Letter to Father Mark Weidner: April 15 1959
‘Here are authors I recommend in a general way: Guardini always fine. Bouyer, Danielou, De Lubac (some books), Josef Pieper (Thomist), Von Balthasar (controversial but generally very good).’
Letter to Father Chrysogonus Waddell: November 26 1963
‘Of course I agree that as a theologian Chenu does not come up to Von Balthasar, but I like him above all as a historian of theology’.
Letter to Father Hans Urs von Balthasar: July 3 1964
Father von Balthasar’s writings were read a great deal at the monastery, and a close monastic reformer friend of Merton’s, Dom Jean Leclercq, had spent time with von Balthasar in Basel and Merton’s ‘name was mentioned in the conversation’. The fact that von Balthasar had done serious work on Origen meant a great deal to Merton, and Origen’s poetic and contemplative approach to theology drew von Balthasar and Merton together. Merton was also engaged at the time in the reading and translating of Latin American poets---he mentions them to von Balthasar. Merton then mentions that ‘I am very fond of your neighbor Karl Barth and have written on his book on Anselm (which is wonderful I think)’. Merton asked von Balthasar if he had done any writings on ‘Oriental religion?’ Merton was convinced that the Zen Buddhist scholar, D.T. Suzuki, with whom he had met and exchanged letters, had ‘a natural grasp of the Patristic approach to Paradise and the Fall which is most remarkable, He understands it much better than many technical theologians and indeed many monks’. There is a definite affinity between Merton and von Balthasar.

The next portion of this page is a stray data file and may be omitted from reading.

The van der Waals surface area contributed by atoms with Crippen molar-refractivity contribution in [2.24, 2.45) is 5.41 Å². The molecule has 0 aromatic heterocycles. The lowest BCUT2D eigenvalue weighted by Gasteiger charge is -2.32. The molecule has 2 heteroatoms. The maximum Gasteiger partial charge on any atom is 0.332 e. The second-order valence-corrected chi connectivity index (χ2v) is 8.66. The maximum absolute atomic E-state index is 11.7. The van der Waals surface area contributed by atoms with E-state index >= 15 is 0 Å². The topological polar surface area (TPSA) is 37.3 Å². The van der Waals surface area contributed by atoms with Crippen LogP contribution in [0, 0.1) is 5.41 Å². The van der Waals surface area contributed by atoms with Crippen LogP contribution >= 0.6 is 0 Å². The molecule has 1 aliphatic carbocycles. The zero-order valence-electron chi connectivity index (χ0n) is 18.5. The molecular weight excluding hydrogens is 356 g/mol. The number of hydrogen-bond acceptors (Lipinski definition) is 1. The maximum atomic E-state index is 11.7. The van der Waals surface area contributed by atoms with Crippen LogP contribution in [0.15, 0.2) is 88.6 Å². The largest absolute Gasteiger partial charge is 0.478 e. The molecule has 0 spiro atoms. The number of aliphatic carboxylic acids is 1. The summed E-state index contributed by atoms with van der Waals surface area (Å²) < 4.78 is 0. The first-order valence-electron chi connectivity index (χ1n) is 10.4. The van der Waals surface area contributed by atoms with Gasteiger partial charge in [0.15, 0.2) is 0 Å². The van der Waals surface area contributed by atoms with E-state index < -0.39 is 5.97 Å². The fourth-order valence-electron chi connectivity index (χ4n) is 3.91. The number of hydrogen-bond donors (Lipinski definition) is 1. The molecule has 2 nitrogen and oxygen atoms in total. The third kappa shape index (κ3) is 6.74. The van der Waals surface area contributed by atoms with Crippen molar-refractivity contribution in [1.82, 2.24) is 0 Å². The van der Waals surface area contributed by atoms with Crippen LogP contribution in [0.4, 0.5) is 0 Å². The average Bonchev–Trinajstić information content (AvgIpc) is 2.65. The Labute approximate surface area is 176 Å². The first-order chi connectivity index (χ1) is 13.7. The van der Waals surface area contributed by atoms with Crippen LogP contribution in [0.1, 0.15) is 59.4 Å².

Letter to Father Hans Urs von Balthasar: August 7 1964
This is a rather long letter in which Merton is responding to a letter from Balthasar. Merton was drawn to Balthasar’s ‘theology of ‘Kabod’ and thanks Balthasar for his willingness to translate some of Merton’s poems into German. Merton goes on to say ‘I am very much in agreement with you on the importance of poetry as being, ever so often, the locus of Theophany’. Merton then informs Balthasar of the importance of many Latin American poets. Merton brings to an end the letter with these words. ‘I failed to mention to you that the book of yours which says the most to me has always been the one on St. Maximus’.
Letter to Father Hans Urs von Balthasar: September 27 1964